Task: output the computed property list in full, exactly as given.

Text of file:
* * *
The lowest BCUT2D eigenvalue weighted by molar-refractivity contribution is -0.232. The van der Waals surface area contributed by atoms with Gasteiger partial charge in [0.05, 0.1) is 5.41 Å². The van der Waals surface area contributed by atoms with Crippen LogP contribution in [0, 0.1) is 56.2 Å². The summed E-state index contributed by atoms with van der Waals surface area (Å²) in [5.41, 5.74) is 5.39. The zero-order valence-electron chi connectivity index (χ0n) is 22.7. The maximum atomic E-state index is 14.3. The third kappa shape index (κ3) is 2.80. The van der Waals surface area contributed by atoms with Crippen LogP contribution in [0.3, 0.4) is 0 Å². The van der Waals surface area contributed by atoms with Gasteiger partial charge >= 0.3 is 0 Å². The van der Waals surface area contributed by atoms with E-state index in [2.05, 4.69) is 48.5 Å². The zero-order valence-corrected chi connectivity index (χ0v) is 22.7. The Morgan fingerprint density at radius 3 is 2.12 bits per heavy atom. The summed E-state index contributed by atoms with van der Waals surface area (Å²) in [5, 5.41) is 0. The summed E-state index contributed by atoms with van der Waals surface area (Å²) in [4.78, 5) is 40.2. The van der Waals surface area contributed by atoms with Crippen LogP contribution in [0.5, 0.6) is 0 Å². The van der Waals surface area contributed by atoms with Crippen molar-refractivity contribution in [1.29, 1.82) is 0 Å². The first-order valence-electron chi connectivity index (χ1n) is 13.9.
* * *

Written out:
The lowest BCUT2D eigenvalue weighted by molar-refractivity contribution is -0.232. The van der Waals surface area contributed by atoms with Gasteiger partial charge in [0.05, 0.1) is 5.41 Å². The van der Waals surface area contributed by atoms with Crippen LogP contribution in [0, 0.1) is 56.2 Å². The summed E-state index contributed by atoms with van der Waals surface area (Å²) in [5.41, 5.74) is 5.39. The zero-order valence-electron chi connectivity index (χ0n) is 22.7. The maximum atomic E-state index is 14.3. The third kappa shape index (κ3) is 2.80. The van der Waals surface area contributed by atoms with Crippen LogP contribution in [0.3, 0.4) is 0 Å². The van der Waals surface area contributed by atoms with Gasteiger partial charge >= 0.3 is 0 Å². The van der Waals surface area contributed by atoms with E-state index in [2.05, 4.69) is 48.5 Å². The zero-order valence-corrected chi connectivity index (χ0v) is 22.7. The Morgan fingerprint density at radius 3 is 2.12 bits per heavy atom. The summed E-state index contributed by atoms with van der Waals surface area (Å²) in [5, 5.41) is 0. The summed E-state index contributed by atoms with van der Waals surface area (Å²) in [4.78, 5) is 40.2. The van der Waals surface area contributed by atoms with Crippen LogP contribution in [0.5, 0.6) is 0 Å². The van der Waals surface area contributed by atoms with Crippen molar-refractivity contribution in [1.29, 1.82) is 0 Å². The first-order valence-electron chi connectivity index (χ1n) is 13.9.